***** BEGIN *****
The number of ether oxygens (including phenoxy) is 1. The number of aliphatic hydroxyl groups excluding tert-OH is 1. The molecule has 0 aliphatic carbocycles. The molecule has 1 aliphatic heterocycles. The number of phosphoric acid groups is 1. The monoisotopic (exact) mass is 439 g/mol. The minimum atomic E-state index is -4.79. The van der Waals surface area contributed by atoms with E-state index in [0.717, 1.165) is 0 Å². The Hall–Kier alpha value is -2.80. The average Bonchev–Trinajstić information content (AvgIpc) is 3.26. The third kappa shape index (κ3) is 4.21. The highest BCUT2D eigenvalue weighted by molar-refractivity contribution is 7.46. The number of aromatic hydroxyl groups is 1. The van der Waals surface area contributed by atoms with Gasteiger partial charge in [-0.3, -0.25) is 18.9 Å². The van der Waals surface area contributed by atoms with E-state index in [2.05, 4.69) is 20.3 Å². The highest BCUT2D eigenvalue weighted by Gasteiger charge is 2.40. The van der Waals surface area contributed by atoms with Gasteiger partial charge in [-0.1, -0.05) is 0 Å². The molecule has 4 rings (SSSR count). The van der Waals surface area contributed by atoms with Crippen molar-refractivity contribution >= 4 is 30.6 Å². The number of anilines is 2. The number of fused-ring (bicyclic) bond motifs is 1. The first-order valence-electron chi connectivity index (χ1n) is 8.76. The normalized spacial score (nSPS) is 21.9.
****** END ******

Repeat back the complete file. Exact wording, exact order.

The number of ether oxygens (including phenoxy) is 1. The number of aliphatic hydroxyl groups excluding tert-OH is 1. The molecule has 0 aliphatic carbocycles. The molecule has 1 aliphatic heterocycles. The number of phosphoric acid groups is 1. The monoisotopic (exact) mass is 439 g/mol. The minimum atomic E-state index is -4.79. The van der Waals surface area contributed by atoms with E-state index in [0.717, 1.165) is 0 Å². The Hall–Kier alpha value is -2.80. The average Bonchev–Trinajstić information content (AvgIpc) is 3.26. The third kappa shape index (κ3) is 4.21. The highest BCUT2D eigenvalue weighted by molar-refractivity contribution is 7.46. The number of aromatic hydroxyl groups is 1. The van der Waals surface area contributed by atoms with Gasteiger partial charge in [-0.3, -0.25) is 18.9 Å². The van der Waals surface area contributed by atoms with E-state index in [2.05, 4.69) is 20.3 Å². The highest BCUT2D eigenvalue weighted by Gasteiger charge is 2.40. The van der Waals surface area contributed by atoms with Gasteiger partial charge in [-0.1, -0.05) is 0 Å². The molecule has 4 rings (SSSR count). The van der Waals surface area contributed by atoms with Crippen molar-refractivity contribution >= 4 is 30.6 Å². The number of anilines is 2. The number of fused-ring (bicyclic) bond motifs is 1. The first-order valence-electron chi connectivity index (χ1n) is 8.76. The normalized spacial score (nSPS) is 21.9.